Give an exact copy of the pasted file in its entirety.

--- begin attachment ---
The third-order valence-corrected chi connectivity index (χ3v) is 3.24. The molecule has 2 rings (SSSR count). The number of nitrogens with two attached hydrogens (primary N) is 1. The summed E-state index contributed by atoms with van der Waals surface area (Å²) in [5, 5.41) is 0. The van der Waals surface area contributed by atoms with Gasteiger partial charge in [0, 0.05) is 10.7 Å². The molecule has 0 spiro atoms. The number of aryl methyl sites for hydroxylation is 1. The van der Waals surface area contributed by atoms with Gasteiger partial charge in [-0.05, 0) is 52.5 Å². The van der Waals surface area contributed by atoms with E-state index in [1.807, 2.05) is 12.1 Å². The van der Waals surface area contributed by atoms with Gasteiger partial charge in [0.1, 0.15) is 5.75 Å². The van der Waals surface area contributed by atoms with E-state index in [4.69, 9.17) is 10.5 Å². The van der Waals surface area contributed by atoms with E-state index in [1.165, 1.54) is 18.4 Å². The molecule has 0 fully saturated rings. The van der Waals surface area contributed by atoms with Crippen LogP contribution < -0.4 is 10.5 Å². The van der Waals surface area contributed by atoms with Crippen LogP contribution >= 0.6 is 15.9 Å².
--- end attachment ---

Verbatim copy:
The third-order valence-corrected chi connectivity index (χ3v) is 3.24. The molecule has 2 rings (SSSR count). The number of nitrogens with two attached hydrogens (primary N) is 1. The summed E-state index contributed by atoms with van der Waals surface area (Å²) in [5, 5.41) is 0. The van der Waals surface area contributed by atoms with Gasteiger partial charge in [0, 0.05) is 10.7 Å². The molecule has 0 spiro atoms. The number of aryl methyl sites for hydroxylation is 1. The van der Waals surface area contributed by atoms with Gasteiger partial charge in [-0.05, 0) is 52.5 Å². The van der Waals surface area contributed by atoms with E-state index in [1.807, 2.05) is 12.1 Å². The van der Waals surface area contributed by atoms with Gasteiger partial charge in [0.1, 0.15) is 5.75 Å². The van der Waals surface area contributed by atoms with E-state index in [4.69, 9.17) is 10.5 Å². The van der Waals surface area contributed by atoms with E-state index in [1.165, 1.54) is 18.4 Å². The molecule has 0 fully saturated rings. The van der Waals surface area contributed by atoms with Crippen LogP contribution < -0.4 is 10.5 Å². The van der Waals surface area contributed by atoms with Crippen LogP contribution >= 0.6 is 15.9 Å².